• Defendants’ continuing failures and refusals to comply with this court’s Injunction Order, the Consent Decree, and the Acts have caused FSIS investigators to return multiple times to Miller’s Organic Farm in unsuccessful efforts to bring defendants into compliance, and have caused FSIS and USDA to incur related unnecessary costs.
  • “Sanctions for civil contempt are penalties designed to compel future compliance with a court order, are considered to be coercive and avoidable through obedience, and thus may be imposed in an ordinary civil proceeding upon notice and an opportunity to be heard[.]’”
  • Civil contempt sanctions: (a) “may include fines, incarceration or a reimbursement of costs incurred while seeking to obtain compliance;” and (b) may also be used “to compensate for losses sustained by the disobedience,” which can include putting the moving party, such as USDA FSIS here, in the “position it would have been in had” Miller’s “done what the court ordered him to do.”
  • On June 9, 2021, the court ordered defendants to show cause why they should not be held in contempt, and the court held a hearing on June 16, 2021, allowing defendants to respond. After the court found defendants in contempt following that hearing — a finding and conclusion that the court reiterates here — the court held another hearing on June 23, 2021, allowing defendants to be heard on the scope of an appropriate contempt sanction. The court also gave defendants an opportunity to respond to the United States’ proposed findings of fact, conclusions of law, and sanction order, and the court further held oral argument on an appropriate sanction.
  • Upon consideration of the parties’ evidence and arguments, the following sanctions are necessary to deter defendants’ future violations and to attempt to bring them into compliance with the court’s orders.
  • In addition to defendants’ previous post-Injunction Order slaughtering activity in early 2020, defendants, at the very least, slaughtered for human consumption and commercial sales, and without required federal inspection: (a) amenable beef livestock on May 18, 2021; (b) amenable hogs on May 21, 2021; and (c) amenable chickens on May 25, 2021, and later dates.
  • Although the Injunction Order’s penalty provisions and procedures do not bind the court when determining an appropriate civil contempt sanction, the court looks to those provisions for guidance.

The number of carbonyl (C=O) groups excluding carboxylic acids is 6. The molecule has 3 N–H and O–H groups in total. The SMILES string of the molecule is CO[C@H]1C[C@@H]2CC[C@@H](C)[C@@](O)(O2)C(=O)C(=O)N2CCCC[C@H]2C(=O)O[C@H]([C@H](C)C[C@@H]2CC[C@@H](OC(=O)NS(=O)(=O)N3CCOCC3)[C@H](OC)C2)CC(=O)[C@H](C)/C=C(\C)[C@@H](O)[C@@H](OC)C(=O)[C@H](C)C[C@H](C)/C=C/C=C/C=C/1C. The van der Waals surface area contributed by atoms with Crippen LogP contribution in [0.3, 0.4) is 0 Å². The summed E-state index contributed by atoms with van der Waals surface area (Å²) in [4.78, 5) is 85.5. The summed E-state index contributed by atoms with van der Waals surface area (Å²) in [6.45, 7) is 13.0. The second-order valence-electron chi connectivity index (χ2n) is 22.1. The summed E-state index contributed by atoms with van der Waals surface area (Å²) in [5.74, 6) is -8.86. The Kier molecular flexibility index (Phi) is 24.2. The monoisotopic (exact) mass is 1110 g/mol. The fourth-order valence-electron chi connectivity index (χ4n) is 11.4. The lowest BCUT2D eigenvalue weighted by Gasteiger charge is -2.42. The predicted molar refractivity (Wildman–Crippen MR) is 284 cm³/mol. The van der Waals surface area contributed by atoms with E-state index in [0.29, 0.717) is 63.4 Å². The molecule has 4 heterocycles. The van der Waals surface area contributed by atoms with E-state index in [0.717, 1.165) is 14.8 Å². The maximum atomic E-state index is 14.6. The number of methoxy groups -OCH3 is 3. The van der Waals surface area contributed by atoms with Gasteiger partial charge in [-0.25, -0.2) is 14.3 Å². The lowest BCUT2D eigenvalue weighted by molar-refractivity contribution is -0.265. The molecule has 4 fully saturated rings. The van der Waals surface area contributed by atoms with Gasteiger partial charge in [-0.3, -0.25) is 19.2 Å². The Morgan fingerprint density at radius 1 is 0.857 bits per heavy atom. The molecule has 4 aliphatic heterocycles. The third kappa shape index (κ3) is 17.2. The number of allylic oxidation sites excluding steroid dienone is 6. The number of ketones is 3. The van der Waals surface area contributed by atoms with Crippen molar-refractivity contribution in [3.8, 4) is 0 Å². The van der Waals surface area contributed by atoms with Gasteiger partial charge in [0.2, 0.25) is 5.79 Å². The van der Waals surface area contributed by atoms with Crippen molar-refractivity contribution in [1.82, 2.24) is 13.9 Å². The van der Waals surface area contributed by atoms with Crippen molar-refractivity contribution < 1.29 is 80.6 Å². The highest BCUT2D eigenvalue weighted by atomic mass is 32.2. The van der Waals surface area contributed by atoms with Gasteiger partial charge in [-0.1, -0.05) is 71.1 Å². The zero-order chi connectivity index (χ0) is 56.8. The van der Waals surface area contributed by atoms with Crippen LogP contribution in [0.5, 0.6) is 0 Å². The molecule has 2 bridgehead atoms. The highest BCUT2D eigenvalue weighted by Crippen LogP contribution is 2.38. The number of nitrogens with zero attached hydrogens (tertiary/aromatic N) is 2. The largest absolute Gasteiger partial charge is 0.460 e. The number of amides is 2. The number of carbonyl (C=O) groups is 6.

•  The approximate weight of the missing amenable beef carcass associated with one of the beef heads that FSIS detained on May 25, 2021, is 600 pounds. Under Injunction Order Paragraph 16, even if the court were to view the illegal slaughter of the animal that resulted in that carcass as a “first occasion of such violation,” the penalty amount would be 600 pounds times $500, or $300,000. The amount would be doubled if the Court were to view this, as it could, as a second such occasion.
  • The approximate weight of the other amenable beef livestock, poultry, and hog articles that FSIS detained on May 25, 2021, is 3,100 pounds. Under Injunction Order Paragraph 16, even if the court were to view the slaughter of the beef livestock, chickens, and hogs resulting in these articles as the first occasions of such violations, the penalty amount would be doubled
  • Regarding defendants’ recordkeeping violations, even if the court were narrow to look only at defendants’ failures to maintain required records for removal of SRMs connected to the two amenable beef livestock slaughtered at Miller’s without federal inspection on May 18, 2021, and even if the court were to consider only the missing beef carcass and not the detained beef heads, the penalty amount under Injunction Order Paragraph 17 for a first violation would be the weight of the missing carcass, 600 pounds, times $500, or a total of $300,000. Again, this amount would be doubled if the court were to view this, as it could, as a second such occasion.

Although under the Injunction Order and the Consent Decree the government could seek reimbursement of the United States Attorney’s Office’s recent enforcement costs and USDA’s Office of the General Counsel’s recent enforcement costs in connection with this civil contempt proceeding, the United States is seeking only FSIS’s May and June 2021 enforcement costs, which is $14,436.

In order to effect defendants’ future compliance, defendants are ordered to pay to the United States, within 30 days — and pursuant to written instructions that the United States will provide to defendants — the sum of $14,436 to reimburse FSIS’s enforcement costs, or face further monetary and other penalties, possibly including imprisonment of Amos Miller. This required payment is in addition to the $250,000 fine amount ordered above.